San Diego WR (and Offensive Rookie of the Year) Keenan Allen racks up the receiving yards, but will fail to make a crucial grab in the endzone. Chargers RB Ryan Mathews will break stuff and bust big runs throughout the game, but won’t stumble upon that fancy painted section until it’s far too late. To seal the deal, the ‘Red Rifle’ will score on a bootleg just to show BenJarvus Green-Ellis how unimpressive it is to be known for holding onto the ball while scoring TDs from an inch away.
Dalton flips his switch from hot to cold (at least temporarily) while Rivers’ escalating temper melts everything around him during the second half. The Bengals get that win they’ve wanted, and in impressive fashion with a final score of 42-10.
bet these numbers:
- Dalton throws for a neat 299 yards and 3 TDs.
- Dalton adds that running TD (I’m banking on that one!)
- Manti Te’o get absolutely smashed on a blindside block, and takes a moment to wonder (from his back) why he so regularly fails to recognize the crushing blows headed his way
- A.J. Green does what he feels like, to the tune of 175 yards receiving
- Mathews runs for 128 yards and a late TD.
- Bonus: After the game, Chargers S Eric Weddle immediately calls Jamaal Charles and asks if he’d interested in teaming up in search of a Super Bowl. In the offseason, they both decide to take their talents to the Dolphins.
(5) San Francisco 49ers at (4) Green Bay Packers, NFC Wild Card, Sunday, 4:40 EST
If the TSB gods have decided anything, then they have decided this: The Niners will obliterate the holy hell out of the Packers. You know how I know? This is the only game that I lost, and I didn’t just lose, I was dismantled in every facet except defending PATs.
That’s right. The only thing I did successfully as the TSB Green Bay Packers was block three San Francisco extra point attempts. I could say that I also blocked a field goal, but they promptly recovered it and ran it in for their first TD of the game. I don’t even know if that’s legal in the NFL, but it happened, so it will happen Sunday afternoon. With the undoubted help of RB Eddie Lacy’s bum ankle, the 49ers will quash the Green Bay running game into some sort of hyper-regionalized myth (“I swear I saw it, officer…I saw it last Sunday with my own two eyes!”)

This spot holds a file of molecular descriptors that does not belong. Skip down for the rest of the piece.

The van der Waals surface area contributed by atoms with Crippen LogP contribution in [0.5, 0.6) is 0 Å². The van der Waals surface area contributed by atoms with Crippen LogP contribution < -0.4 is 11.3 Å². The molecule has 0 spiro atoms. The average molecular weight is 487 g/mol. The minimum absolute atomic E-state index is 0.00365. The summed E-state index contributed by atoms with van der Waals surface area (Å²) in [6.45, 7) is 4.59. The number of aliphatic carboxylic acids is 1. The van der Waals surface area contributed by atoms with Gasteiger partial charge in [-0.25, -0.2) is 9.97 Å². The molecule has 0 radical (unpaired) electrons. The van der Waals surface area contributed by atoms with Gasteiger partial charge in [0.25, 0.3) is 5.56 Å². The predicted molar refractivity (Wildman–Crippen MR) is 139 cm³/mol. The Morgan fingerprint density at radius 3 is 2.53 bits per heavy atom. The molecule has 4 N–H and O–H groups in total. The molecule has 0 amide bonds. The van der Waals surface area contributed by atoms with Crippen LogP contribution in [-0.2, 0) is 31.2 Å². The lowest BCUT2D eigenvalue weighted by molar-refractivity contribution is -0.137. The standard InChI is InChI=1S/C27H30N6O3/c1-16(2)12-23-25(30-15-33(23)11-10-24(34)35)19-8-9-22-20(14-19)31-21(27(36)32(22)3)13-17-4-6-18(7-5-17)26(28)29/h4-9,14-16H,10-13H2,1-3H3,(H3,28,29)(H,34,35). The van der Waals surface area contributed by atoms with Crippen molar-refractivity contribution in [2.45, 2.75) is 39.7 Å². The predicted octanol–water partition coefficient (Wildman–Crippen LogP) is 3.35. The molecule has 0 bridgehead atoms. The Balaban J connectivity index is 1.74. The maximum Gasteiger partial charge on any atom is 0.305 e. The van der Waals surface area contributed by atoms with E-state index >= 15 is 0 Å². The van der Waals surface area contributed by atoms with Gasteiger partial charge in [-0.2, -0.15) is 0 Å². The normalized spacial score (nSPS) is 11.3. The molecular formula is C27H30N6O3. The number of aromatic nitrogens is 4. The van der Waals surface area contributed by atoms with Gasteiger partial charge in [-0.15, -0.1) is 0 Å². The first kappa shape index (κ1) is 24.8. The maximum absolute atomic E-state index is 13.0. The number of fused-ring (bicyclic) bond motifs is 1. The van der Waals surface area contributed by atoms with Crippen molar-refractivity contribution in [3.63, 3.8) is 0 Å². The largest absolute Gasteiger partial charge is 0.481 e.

This game will not—I repeat, will not— be a close affair. I like Packers QB Aaron Rodgers as much as the next football fan, but I also fail to ignore TSB decivsieness. The Niners utilize the legs of RB Frank Gore and QB Colin “Chicken Run” Kaepernick and a plethora of Green Bay turnovers to dominate in a 46-0 win.
Quick side note: I recognize how terrible this makes me in terms of video game ability. To clarify how bad things were, I was playing on preseason mode. I’ll leave my pride right here, so I know where to find it in case I ever need it again.
bet these numbers:
- Frank Gore and Kendall Hunter run for 1 billion yards
- 49ers score 2 special teams TDs (one on their own aforementioned blocked field goal, and the second when they kickoff to the Packers, jar the ball loose and then saunter into the endzone)
- Kaepernick completes 55 percent of his pass attempts
- A Niners DT scores a TD on a strip-sack fumble recovery
- 49ers WR Michael Crabtree cataches a 35-plus yard TD
Resulting Divisional Matchups
- (6) New Orleans Saints at (1) Seattle Seahawks
- (5) San Francisco 49ers at (2) Carolina Panthers
- (4) Indianapolis Colts at (1) Denver Broncos
- (3) Cincinnati Bengals at (2) New England Patriots
Oh the story lines! San Francisco and New England looking to avenge regular season losses! Peyton gets another crack at his old team! Brees and company look to continue defying the odds–and their own history–by taking down the 12th man in Seattle!
Tecmo Super Bowl has spoken, now let your voices be heard in the comments. ‘Til next time.